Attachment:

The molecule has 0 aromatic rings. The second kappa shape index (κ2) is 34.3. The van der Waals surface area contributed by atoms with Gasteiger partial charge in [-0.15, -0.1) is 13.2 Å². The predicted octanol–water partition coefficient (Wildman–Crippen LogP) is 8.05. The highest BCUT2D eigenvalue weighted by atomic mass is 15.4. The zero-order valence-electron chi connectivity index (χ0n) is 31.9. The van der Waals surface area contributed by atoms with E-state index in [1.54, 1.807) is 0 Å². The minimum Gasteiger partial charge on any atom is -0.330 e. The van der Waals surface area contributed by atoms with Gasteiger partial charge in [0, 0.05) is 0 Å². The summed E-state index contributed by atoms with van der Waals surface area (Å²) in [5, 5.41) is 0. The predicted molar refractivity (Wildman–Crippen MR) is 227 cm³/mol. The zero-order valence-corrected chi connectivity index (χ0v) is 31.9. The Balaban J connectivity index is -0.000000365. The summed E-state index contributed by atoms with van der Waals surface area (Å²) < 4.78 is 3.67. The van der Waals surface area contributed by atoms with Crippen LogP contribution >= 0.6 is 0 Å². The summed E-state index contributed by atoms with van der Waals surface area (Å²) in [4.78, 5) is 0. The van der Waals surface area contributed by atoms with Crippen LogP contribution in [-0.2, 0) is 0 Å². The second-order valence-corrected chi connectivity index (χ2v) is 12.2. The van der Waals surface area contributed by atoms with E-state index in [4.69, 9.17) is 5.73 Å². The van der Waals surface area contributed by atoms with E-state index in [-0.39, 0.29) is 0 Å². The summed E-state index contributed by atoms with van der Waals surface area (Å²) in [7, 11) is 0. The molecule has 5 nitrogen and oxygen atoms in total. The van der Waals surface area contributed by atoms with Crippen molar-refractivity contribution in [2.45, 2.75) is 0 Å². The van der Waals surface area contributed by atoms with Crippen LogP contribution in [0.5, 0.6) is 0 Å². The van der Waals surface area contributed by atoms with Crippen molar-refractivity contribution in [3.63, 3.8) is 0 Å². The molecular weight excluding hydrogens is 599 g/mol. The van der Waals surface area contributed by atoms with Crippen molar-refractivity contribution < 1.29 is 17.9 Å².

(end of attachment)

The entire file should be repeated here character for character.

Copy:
The molecule has 0 aromatic rings. The second kappa shape index (κ2) is 34.3. The van der Waals surface area contributed by atoms with Gasteiger partial charge in [-0.15, -0.1) is 13.2 Å². The predicted octanol–water partition coefficient (Wildman–Crippen LogP) is 8.05. The highest BCUT2D eigenvalue weighted by atomic mass is 15.4. The zero-order valence-electron chi connectivity index (χ0n) is 31.9. The van der Waals surface area contributed by atoms with E-state index in [1.54, 1.807) is 0 Å². The minimum Gasteiger partial charge on any atom is -0.330 e. The van der Waals surface area contributed by atoms with Gasteiger partial charge in [0, 0.05) is 0 Å². The summed E-state index contributed by atoms with van der Waals surface area (Å²) in [5, 5.41) is 0. The predicted molar refractivity (Wildman–Crippen MR) is 227 cm³/mol. The zero-order valence-corrected chi connectivity index (χ0v) is 31.9. The Balaban J connectivity index is -0.000000365. The summed E-state index contributed by atoms with van der Waals surface area (Å²) < 4.78 is 3.67. The van der Waals surface area contributed by atoms with Crippen LogP contribution >= 0.6 is 0 Å². The summed E-state index contributed by atoms with van der Waals surface area (Å²) in [4.78, 5) is 0. The van der Waals surface area contributed by atoms with Crippen LogP contribution in [-0.2, 0) is 0 Å². The second-order valence-corrected chi connectivity index (χ2v) is 12.2. The van der Waals surface area contributed by atoms with E-state index in [4.69, 9.17) is 5.73 Å². The van der Waals surface area contributed by atoms with E-state index in [-0.39, 0.29) is 0 Å². The summed E-state index contributed by atoms with van der Waals surface area (Å²) in [7, 11) is 0. The molecule has 5 nitrogen and oxygen atoms in total. The van der Waals surface area contributed by atoms with Crippen molar-refractivity contribution in [2.45, 2.75) is 0 Å². The van der Waals surface area contributed by atoms with Crippen LogP contribution in [0.5, 0.6) is 0 Å². The van der Waals surface area contributed by atoms with Crippen molar-refractivity contribution in [3.63, 3.8) is 0 Å². The molecular weight excluding hydrogens is 599 g/mol. The van der Waals surface area contributed by atoms with Crippen molar-refractivity contribution < 1.29 is 17.9 Å².